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NYU Tandon Co-Sponsors a Conference for Financial Forecasters

Nassim Nicholas Taleb

Nassim Nicholas Taleb, Distinguished Professor of Risk Engineering, gave the keynote speech at the M4 Conference

Analysts skilled at accurate forecasting can reduce costs, increase opportunities, and improve outcomes for their clients, and gaining the knowledge and experience needed to do so is vital. To aid in that process, in early December, NYU Tandon co-sponsored the M4 Conference, which was keynoted by Distinguished Professor of Risk Engineering Nassim Nicholas Taleb, who discussed uncertainty in financial forecasting.

Master’s degree candidate Thomas Haversang was in attendance and said, “Professor Taleb’s talk was excellent; he focused a lot on what he called ‘the expert problem,’ which is especially pertinent to forecasting — and to academia as a whole. He explained fat tails, the limitations that they present in modeling, and the new statistical tools we need to use. He made a fascinating point that even though we cannot model the fat-tailed real world, we can still structure our models to be robust to such random and detrimental phenomenon.”

Another Tandon student, Rupal Jain, concurred, saying, “The M4 conference was a great learning experience for me as it demonstrated a blend of Machine Learning and Forecasting and their importance in the financial industry. It provided a chance to learn from pioneers of the field such as Professor Taleb and Spyros Makridakis [the director of the Institute for the Future at the University of Nicosia, co-sponsor of the event], who shared their own experiences and presented a different perspective on risk and forecasting it.”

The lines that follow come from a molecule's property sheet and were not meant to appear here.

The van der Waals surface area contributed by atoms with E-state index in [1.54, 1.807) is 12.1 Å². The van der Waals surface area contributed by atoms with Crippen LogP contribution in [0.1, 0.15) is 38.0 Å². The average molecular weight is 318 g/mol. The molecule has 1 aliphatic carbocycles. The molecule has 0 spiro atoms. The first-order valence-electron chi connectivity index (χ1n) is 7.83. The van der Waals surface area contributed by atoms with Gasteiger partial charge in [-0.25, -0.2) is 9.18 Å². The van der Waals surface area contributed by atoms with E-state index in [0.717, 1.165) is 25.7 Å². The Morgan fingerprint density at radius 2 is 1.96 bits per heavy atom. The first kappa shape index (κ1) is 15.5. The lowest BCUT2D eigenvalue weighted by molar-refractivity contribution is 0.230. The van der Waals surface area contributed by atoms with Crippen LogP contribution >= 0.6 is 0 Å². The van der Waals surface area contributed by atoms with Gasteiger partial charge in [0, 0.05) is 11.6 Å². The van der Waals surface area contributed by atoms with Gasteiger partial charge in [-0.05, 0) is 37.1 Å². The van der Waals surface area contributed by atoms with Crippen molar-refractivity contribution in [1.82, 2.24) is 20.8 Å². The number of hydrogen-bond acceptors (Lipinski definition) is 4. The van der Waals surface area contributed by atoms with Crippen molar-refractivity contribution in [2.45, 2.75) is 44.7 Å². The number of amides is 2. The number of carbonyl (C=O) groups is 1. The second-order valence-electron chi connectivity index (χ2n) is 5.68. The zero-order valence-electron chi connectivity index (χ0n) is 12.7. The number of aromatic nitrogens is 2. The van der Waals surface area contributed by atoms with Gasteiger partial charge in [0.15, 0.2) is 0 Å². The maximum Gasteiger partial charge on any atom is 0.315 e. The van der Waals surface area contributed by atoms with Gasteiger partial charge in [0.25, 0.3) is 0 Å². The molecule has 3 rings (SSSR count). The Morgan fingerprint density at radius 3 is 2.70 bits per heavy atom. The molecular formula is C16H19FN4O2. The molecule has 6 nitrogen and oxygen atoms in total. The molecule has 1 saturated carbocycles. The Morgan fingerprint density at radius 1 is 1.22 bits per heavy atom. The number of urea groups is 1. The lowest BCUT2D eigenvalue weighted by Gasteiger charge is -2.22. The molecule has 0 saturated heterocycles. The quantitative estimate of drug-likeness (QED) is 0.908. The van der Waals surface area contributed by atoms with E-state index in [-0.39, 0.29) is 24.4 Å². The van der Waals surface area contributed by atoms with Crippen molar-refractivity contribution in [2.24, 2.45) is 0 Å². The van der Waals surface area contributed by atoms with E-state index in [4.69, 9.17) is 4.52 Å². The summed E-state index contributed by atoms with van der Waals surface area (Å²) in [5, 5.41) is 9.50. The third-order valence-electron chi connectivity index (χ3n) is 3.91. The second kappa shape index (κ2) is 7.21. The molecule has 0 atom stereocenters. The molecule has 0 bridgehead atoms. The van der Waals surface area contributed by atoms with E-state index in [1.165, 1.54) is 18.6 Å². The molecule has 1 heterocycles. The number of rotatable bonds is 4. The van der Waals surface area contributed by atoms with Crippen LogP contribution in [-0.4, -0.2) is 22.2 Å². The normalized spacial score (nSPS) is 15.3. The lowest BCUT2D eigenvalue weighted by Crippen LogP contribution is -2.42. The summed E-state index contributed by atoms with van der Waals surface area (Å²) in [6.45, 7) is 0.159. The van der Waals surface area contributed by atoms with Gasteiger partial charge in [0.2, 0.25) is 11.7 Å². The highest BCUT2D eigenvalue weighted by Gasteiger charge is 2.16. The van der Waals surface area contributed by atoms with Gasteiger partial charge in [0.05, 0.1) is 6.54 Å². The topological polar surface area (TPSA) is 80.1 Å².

The Conference was being held following the completion of the M4 Competition, the fourth iteration of a challenge that had been launched in 1982 with the goal of enabling participants to learn to improve forecasting accuracy and advance the field as much as possible.

M4 drew numerous academicians and practitioners, who competed using a variety of techniques to predict time-series data. The focus was practical, rather than theoretical, and the event was aimed at providing an empirical look at which major time-series methods objectively performed best. Organizers pointed out that accurate predictions and the correct assessment of the uncertainty surrounding them are indispensable for all types of future-oriented decisions: from determining appropriate inventory and sales levels to buying and selling financial instruments. “The findings of the M4 Competition that just ended have provided a wealth of practical information for improving the accuracy of forecasts and the correct assessment of uncertainty based on a huge database of 100,000 series covering six application domains (macro, micro, demographic, industry, financial and others) and six time frequencies (yearly, quarterly, monthly, weekly, daily and hourly),” they wrote.

The informative conference also featured a panel hosted by Peter Carr, chair of Tandon’s Department of Finance and Risk Engineering.

“We had a wide-ranging discussion of when machine learning was more relevant than statistical models and came to the general conclusion that a hybrid approach was most effective,” he said. “It was a pleasure to be part of such a well-organized and well-attended event, and I forecast that Tandon will be involved in M5 when it is held.”